Logging truck drivers in Saskatchewan have the tricky task of eyeballing the weight of every load, since they have no access to commercial scales. When they overestimate, they miss out on revenue, as they are paid by weight. If they underestimate...
Logging truck drivers in Saskatchewan have the tricky task of eyeballing the weight of every load, since they have no access to commercial scales. When they overestimate, they miss out on revenue, as they are paid by weight. If they underestimate and their load exceeds the weight limit, a new law that came into effect this year requires mills, which weigh every load, to levy fines.
“We’ve had a lot of weight problems, up and down,” says Mark Heppner, the owner of A. Heppner & Sons Pulp Ltd. in Meadow Lake, Sask. “We have no way of knowing till we hit the mills what we weigh. When we reach the mill and are overweight, the mill will fine us.”
Heppner has seven tri-axle trailers on tandem trucks, and has installed on-board scales, manufactured by the Oregon company Air-Weigh Scales, on six of them. He has been using them since 2000 and says, “We had an extremely difficult time in the past. We put on on-board scales so we can maintain a consistent weight. It’s almost to the point where we have no choice but to have some sort of scale system,” Heppner explains.
No carrier can afford to deny itself revenue, or have it eaten up by fines. Heppner’s weight limit is 62,500 pounds, and in one typical week when one of his drivers hauled 11 loads, nine of them, thanks to the on-board scales, were between 62,000 and 62,500 pounds. The other two weighed in at 61,930 and 61,860 pounds. One September morning the same driver called him to say that the difference between the on-board and mill scales was only 80 pounds.
“We are not getting any fines. We are running so close to maximum weight and not going over. I can say that we are in the best situation we can be in under the circumstances. These scales are phenomenal,” Heppner says.
On-board scales have been used in niche markets for a long time, but lower purchase costs – as little as US$600-$700 – and the appearance of air suspensions has fueled more widespread use by mainstream fleets.
The main components of an on-board scale are the load sensors and a meter. Load sensors can be mounted over spring suspensions, in hydraulic systems to measure fluid flow, or spliced into air suspension lines to measure an increase in compensating air pressure as a trailer is loaded. They can be mounted in tractors or trailers and, depending on how many are installed, can measure the total tractor and trailer weight, or the weight on individual axles. On-board scale systems can be purchased as an option from an OEM or as an aftermarket product.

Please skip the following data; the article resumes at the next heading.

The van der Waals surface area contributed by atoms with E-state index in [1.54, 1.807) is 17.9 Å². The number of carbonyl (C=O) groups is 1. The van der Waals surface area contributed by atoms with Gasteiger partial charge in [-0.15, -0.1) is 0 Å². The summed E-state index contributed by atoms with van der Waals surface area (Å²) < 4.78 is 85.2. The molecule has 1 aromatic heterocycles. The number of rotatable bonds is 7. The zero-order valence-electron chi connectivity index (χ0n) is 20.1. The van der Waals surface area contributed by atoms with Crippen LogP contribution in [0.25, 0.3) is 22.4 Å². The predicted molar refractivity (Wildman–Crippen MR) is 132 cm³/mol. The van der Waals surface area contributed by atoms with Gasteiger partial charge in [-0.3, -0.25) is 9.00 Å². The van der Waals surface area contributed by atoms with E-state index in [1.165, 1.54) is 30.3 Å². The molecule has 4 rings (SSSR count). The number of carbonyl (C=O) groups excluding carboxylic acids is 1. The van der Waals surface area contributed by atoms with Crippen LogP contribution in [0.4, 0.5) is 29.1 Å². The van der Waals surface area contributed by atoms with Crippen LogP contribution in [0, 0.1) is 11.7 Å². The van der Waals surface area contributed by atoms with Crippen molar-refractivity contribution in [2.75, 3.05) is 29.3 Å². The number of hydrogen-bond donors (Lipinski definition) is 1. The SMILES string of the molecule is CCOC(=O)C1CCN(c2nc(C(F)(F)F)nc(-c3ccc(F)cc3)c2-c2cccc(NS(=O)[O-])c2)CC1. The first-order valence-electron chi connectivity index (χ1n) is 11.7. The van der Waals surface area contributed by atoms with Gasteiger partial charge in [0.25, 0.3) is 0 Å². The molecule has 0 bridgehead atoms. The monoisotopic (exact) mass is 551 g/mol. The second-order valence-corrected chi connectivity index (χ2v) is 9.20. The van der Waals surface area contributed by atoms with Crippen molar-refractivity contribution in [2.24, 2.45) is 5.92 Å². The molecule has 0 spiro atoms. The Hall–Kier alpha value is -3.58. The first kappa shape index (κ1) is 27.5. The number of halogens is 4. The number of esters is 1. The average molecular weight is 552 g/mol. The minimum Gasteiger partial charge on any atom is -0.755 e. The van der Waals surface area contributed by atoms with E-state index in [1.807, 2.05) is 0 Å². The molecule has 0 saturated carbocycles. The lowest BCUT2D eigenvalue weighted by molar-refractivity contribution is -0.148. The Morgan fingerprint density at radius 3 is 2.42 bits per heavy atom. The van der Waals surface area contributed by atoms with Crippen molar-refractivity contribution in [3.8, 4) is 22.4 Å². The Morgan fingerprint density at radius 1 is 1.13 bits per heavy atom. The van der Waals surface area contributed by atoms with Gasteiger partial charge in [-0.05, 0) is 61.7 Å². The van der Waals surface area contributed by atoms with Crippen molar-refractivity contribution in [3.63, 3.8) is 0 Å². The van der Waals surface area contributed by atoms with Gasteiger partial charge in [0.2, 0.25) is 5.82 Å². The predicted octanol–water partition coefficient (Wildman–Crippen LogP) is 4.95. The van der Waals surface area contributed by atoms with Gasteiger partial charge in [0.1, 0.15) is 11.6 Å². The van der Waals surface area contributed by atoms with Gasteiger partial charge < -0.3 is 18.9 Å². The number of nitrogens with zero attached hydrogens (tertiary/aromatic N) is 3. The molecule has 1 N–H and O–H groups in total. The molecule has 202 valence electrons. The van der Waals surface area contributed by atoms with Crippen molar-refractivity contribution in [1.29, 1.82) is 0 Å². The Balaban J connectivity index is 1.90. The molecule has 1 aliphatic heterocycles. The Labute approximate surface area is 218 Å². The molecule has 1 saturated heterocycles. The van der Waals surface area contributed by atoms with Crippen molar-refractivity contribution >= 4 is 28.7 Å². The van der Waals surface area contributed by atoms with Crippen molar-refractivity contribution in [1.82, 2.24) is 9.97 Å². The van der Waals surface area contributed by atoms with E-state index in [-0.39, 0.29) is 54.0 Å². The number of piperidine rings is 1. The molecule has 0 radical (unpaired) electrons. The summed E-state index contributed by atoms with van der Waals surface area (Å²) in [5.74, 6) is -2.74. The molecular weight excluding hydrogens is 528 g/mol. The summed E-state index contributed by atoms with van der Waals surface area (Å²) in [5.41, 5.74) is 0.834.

The meter is the brain of the system. It collects and interprets the data from the sensors and displays it to the driver. Some are installed externally on trailers, some are dash-mounted, with liquid crystal displays (LCD). Others are hand-held, battery-operated units.
Which manufacturer’s scale to buy depends on variables such as the truck type, data collection requirements and whether the tractors are fleet-owned or run by owner/operators. Model selection also depends on the number of tractor and trailer axles from which the driver needs to obtain weight information.
Vulcan On-Board Scales, manufactured by Stress-Tek, Inc, in Seattle, Wash., which designs and manufactures solutions for spring, air and mixed spring/air suspensions, lays claim to being able to fit scales on anything with wheels. For over-the-road work, where weights need only be displayed to check weight limits, the Vulcan V300 is sufficient. The high-end model, the V600, has additional display capabilities and can communicate with other smart devices, such as computers – useful if load information is to be incorporated into a billing system. It can capture over 1700 events, including date, time, and weight for later downloading.